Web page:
Tuesday, October 30, 2007

Pope Benedict to Hold Mass at Washington Nationals Stadium:
Expect the "... King of the World!!!"

The Pope will tentatively hold Mass next April at Washington Nationals Stadium, days after its opening day.

In describing this stadium's clubhouse, Jacqueline Dupree uses the term "I'm King of the World".

I think that's a plausible description of someone who will be there next April.

With the Douglass Bridge viaduct now demolished, the views looking north on South Capitol Street easily encompass both the ballpark and the Capitol dome. The Administration building at right is now topped out. (10/21/07)
Above photo and caption by Washington Post real estate reporter Jacqueline Dupree http://www.jdland.com/dc/stadium.cfm?tab=no2

Note the knife-edged clubhouse to the right.

Looking across the roof of the under-construction admin building (or, as I call it, the bow of the S.S. Nationals), toward South Capitol Street and points south, including the new intersection at South Capitol and Potomac. I'm King of the World!!! (9/1/07) above photo and caption Washington Post real estate reporter Jacqueline Dupree http://www.jdland.com/dc/stadium.cfm?tab=no3

Jacqueline Dupree said it. That's the sentiment of someone who will be standing near that "bow" next April!

U.S. N.C.P.C.'s Lies about Latest Demolition Special-
Camden's 1325 South Capitol Street
Falsely Claims Compliance with recommendations of Extending the Legacy

NCPC Executive Director Patricia E. Gallagher (center),
with NCPC Chairman John V. Cogbill, III (right)

Pursuant to delegations of authority adopted by the Commission on August 6, 1999, 40 U.S.C. §8724(a), and DC Code §2-1006(a), I find that the proposed planned unit development and related map amendment for the Camden residential development at 1325 South Capitol Street would not be inconsistent with the Comprehensive Plan for the National Capital, nor would it have an adverse impact on any federal interests. ...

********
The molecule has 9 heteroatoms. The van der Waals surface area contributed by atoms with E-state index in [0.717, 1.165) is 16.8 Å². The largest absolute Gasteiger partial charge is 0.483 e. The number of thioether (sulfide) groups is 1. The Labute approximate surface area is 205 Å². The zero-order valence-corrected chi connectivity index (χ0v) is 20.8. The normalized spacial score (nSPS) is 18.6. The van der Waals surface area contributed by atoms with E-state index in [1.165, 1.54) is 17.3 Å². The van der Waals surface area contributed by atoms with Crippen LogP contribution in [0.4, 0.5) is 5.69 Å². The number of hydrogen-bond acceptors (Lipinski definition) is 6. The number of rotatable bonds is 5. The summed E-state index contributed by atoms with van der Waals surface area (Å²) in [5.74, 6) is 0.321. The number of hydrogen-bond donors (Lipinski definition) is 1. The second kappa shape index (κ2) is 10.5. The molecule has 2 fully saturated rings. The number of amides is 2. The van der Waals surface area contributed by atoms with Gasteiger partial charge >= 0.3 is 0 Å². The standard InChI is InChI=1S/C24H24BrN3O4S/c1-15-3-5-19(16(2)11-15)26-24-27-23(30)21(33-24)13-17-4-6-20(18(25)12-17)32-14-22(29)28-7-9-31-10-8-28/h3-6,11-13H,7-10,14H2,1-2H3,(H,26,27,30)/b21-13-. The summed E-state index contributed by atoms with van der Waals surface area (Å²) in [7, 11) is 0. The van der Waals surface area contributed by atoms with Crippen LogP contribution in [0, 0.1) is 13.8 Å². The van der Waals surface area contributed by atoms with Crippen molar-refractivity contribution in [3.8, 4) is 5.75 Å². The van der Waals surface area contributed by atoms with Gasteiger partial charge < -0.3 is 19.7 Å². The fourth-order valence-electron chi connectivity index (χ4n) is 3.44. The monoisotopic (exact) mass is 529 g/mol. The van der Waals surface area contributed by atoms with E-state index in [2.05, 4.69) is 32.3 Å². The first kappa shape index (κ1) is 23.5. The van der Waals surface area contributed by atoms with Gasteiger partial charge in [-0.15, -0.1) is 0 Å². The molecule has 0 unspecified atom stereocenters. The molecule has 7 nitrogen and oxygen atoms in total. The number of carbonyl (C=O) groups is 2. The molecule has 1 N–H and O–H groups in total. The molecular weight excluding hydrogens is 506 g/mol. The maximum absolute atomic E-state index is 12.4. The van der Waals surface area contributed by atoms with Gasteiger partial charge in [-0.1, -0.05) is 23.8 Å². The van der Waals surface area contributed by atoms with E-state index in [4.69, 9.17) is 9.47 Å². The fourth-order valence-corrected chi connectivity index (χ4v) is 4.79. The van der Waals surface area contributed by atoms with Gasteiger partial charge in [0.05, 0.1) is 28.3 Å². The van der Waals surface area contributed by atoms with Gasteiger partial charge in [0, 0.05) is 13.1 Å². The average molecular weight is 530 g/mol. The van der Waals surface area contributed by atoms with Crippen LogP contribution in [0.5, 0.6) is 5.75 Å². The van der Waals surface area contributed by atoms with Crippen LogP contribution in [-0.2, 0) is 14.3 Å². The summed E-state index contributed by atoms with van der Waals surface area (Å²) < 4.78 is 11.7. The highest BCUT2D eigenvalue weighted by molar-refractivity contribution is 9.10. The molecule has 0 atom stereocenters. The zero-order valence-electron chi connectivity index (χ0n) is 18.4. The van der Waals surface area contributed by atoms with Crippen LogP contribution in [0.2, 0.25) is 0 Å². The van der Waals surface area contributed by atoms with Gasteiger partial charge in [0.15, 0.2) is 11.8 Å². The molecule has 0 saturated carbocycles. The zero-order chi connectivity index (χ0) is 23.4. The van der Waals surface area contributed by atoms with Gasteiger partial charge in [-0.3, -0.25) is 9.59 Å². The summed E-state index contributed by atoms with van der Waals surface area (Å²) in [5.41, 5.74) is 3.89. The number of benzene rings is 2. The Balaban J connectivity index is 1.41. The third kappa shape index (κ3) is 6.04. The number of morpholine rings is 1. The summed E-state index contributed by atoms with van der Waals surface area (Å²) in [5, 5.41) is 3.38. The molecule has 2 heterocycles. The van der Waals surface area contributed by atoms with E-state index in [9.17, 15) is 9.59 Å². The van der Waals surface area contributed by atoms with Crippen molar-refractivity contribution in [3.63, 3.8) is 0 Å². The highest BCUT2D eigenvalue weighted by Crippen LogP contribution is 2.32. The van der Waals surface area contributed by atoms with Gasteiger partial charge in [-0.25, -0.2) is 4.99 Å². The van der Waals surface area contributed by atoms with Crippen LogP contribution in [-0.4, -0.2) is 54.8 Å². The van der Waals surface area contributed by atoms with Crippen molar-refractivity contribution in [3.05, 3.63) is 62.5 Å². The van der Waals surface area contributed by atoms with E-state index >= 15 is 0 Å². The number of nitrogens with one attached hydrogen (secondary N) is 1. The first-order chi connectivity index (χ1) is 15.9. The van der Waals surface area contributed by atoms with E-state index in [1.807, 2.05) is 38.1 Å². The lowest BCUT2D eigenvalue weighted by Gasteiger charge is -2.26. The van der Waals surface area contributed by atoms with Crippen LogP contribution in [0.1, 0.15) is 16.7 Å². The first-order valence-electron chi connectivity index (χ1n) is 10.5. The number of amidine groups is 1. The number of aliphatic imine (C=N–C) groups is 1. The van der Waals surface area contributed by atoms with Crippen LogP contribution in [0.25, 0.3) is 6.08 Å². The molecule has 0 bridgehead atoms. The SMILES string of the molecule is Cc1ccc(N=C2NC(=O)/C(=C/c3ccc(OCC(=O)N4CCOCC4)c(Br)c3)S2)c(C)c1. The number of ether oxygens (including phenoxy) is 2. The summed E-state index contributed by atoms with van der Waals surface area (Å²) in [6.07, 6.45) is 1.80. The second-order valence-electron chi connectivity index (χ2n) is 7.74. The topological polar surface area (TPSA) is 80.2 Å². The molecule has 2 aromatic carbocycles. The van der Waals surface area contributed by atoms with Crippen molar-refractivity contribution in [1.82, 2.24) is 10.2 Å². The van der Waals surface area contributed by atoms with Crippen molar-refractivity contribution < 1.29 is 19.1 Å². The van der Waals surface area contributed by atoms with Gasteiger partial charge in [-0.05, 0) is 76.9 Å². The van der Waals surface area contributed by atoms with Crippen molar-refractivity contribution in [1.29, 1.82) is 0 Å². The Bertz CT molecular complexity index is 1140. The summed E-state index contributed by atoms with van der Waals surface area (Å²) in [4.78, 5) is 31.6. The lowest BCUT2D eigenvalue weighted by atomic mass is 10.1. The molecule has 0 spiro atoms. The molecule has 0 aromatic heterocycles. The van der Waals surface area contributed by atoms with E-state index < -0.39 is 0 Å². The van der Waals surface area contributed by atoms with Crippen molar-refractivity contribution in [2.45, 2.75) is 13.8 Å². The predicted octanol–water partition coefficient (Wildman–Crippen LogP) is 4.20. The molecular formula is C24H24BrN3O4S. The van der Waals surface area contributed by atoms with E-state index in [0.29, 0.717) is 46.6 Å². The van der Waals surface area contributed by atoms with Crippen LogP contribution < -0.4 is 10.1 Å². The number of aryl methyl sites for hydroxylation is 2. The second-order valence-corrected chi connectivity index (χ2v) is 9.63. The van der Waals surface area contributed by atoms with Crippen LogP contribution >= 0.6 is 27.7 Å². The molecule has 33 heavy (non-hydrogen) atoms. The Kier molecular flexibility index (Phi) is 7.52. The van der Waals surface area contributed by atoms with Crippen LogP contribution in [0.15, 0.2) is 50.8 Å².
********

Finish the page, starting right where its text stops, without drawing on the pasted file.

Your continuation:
The project is located at 1325 South Capitol Street on Square 653, Lot 111. The proposed map amendment will rezone the property to C-3-C (Commercial) from C-2-C. The C-3-C zoning permits a maximum height of 90 feet and Floor-to-Area Ratio (FAR) of 6.5. The C-2-C permits 90 feet in height and an FAR of 6.0. The project consists of an 11-story residential structure at 110 feet in height. The project is setback 15 feet from the South Capitol Street right-of-way, and steps down to 70 feet on its western side, adjacent to the existing residential town homes.

This map amendment is consistent with the recommendations of the South Capitol Street Task Force and the Extending the Legacy Plan. The project respects the 15-foot setback for South Capitol Street as recommended by the Task Force [BUT NOT BY EXTENDING THE LEGACY] and provides new residential opportunities for the emerging redeveloped neighborhood. As such, this proposal will not negatively impact any federal interests nor be inconsistent with the Comprehensive Plan for the National Capital.

Opening up the South Capitol vista was a major point of NCPC's planning through the 1990s with Extending the Legacy: Planning America's Capital for the 21st Century, and as late as September 2001 with its publication Memorials and Museums.

But NCPC like the rest of our government would mysteriously go apostate- a decision benefiting only a single building along South Capitol Street, the St. Vincent de Paul Church at the intersection with M Street.
Demolition to Begin for New Demolition Special:
The Continuing Desecration of the Extending the Legacy Plan

Future -- post 2012 -- Eminent Domain for Public Use?

A rendering of 1345 South Capitol Street, a 244-unit residential building under development by Camden. Plans are for construction to start in 2008; site demolition is scheduled for late October/early November 2007. (Rendering from the WDG Architecture web site.) Illustration and caption from Jacqueline Dupree

Land to be cleared for condo project -- 1345 South Capitol Street SW -- which itself conflicts with U.S. National Capital Planning Commission's South Capitol Mall seen on the cover of Extending the Legacy: Planning America's Capital for the 21st Century, and hence will require eminent domain for public use.

Anyone moving into this structure should know of this conflict, and thus understand that it will need to be removed, via eminent domain for public use.

Of course this could be avoided simply if the project were shifted a few hundred feet west.

Then it would ultimately be worth more money because it would be fronting the grand monumental promenade of the South Capitol Mall.

As of this writing, that could still be done.